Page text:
Zoonotic diseases are on the rise, are we curbing them?

alyan Ray
Last Updated : 25 June 2020, 01:58 IST
Last Updated : 25 June 2020, 01:58 IST
Last Updated : 25 June 2020, 01:58 IST
Last Updated : 25 June 2020, 01:58 IST

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Eighteen years ago, the world was struck by a new disease, Sars (Severe Acute Respiratory Syndrome) that came out of nowhere but spread rapidly throughout the world infecting 8,422 individuals with a case fatality of nearly 11%. In countries like Malaysia (40%), Thailand (22%), Taiwan (21%) and Hong Kong (17%), the death rate was much more. Years later, the scientists traced the virus to cave dwelling horseshoe bats in China’s Yunnan province while Asian civet cats were the pathogen’s intermediary. Till now, there is no treatment for Sars though fortunately, the disease has not appeared on the earth for a long time.

Cut to December 2019 when mankind encountered a related strain Sars-CoV-2 (Covid-19) that has a lower fatality rate of around 3% but turned into a pandemic within months infecting more than 85 lakh people and killing in excess of 4.5 lakh. With no signs of slowing down, the pandemic has already pushed the world economy down through a deep abyss. Preliminary research suggests this time too, the virus originated in a bat species and jumped to the humans through an intermediary animal with the index case reported from a wet market in the Wuhan province of China.

The conclusion is obvious. With people increasingly encroaching upon nature, the jungle germs found an easy way to strike at those who violate the barrier, leading to a dramatic rise in the new zoonotic diseases that originate in animals but are transmitted to people. Over the last 30 years, some 60-70% of the new diseases that emerged in humans had a zoonotic origin.

Animal pathogens can infect humans directly through contact with the wild animals that are natural carriers of these diseases or indirectly by transmission through intermediate hosts, such as livestock and domestic or peri-domestic animals that live in proximity to humans. These intermediate hosts act as “mixing vessels” that can lead to the genetic variation of diseases, enabling them to infect humans.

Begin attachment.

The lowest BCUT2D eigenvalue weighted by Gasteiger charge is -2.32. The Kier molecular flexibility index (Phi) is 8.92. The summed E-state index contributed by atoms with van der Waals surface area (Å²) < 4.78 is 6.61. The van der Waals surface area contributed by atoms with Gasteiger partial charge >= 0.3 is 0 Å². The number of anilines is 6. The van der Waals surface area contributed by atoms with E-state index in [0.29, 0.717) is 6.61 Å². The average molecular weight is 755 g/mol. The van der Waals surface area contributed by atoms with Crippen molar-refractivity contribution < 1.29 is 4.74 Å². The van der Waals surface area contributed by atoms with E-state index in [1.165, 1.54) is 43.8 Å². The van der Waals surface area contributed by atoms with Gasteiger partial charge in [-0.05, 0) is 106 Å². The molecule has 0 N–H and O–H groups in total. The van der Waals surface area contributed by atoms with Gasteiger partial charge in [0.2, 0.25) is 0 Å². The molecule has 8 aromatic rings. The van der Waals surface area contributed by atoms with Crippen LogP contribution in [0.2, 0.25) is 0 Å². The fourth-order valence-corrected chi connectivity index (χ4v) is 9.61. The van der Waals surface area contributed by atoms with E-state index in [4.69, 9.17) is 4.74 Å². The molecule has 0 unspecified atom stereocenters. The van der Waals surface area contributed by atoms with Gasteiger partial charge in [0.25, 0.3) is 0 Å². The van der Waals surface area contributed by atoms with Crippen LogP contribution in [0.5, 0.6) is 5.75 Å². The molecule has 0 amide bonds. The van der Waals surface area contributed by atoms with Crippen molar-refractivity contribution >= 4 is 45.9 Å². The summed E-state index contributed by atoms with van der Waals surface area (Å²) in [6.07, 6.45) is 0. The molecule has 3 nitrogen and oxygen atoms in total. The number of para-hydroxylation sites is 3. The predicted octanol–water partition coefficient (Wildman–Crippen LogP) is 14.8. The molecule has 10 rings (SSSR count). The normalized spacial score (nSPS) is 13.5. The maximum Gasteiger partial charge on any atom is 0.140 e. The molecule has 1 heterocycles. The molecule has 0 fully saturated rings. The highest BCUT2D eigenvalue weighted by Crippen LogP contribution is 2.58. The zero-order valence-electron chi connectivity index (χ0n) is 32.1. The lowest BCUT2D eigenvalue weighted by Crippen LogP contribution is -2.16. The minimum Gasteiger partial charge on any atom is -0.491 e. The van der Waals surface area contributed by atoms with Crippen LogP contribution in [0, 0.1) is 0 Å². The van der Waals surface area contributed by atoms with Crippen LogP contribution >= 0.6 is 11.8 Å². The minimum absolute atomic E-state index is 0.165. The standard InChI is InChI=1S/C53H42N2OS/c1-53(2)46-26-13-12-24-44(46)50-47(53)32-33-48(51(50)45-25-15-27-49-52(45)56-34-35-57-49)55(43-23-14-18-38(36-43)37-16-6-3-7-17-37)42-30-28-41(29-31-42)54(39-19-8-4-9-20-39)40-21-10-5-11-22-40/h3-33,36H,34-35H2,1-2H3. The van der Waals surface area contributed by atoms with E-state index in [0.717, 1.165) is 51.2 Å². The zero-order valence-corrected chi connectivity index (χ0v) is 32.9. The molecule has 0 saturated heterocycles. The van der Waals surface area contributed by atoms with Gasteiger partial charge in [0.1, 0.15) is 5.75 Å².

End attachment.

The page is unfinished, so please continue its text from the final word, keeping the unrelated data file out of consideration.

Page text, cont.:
When natural ecosystems like forests remain intact, interactions between major human population groups and wild host species are limited. As a result, viruses circulate in natural ecosystems without crossing over into humans. Similarly, wild host species have fewer interactions with domesticated animals and livestock, which generally live in close proximity to humans. It is, therefore, less likely for domestic animals and livestock to become intermediate hosts of these diseases.

Some studies also suggest that greater biodiversity of species in a natural ecosystem like a forest may hinder disease transmission. This may be attributable to what scientists call the “dilution effect,” which makes it more difficult for a single pathogen to spread rapidly or to dominate. Evidence is not fully conclusive that this effect applies broadly across diseases, although one study found significant evidence of this effect in parasite systems and plant-herbivore systems. One study reviewing over 200 assessments found significant evidence of the dilution effect weakening transmission in parasite systems and plant-herbivore systems.

However, over the last century, there has been an alarming increase in the number and frequency of new zoonotic disease outbreaks. The frequency of such outbreaks, caused by a spillover of pathogens from animal hosts to people, may have more than tripled in the last decade. The diversity of these pathogens has also increased, with the number of new zoonotic diseases infecting people quadrupling over the same time period.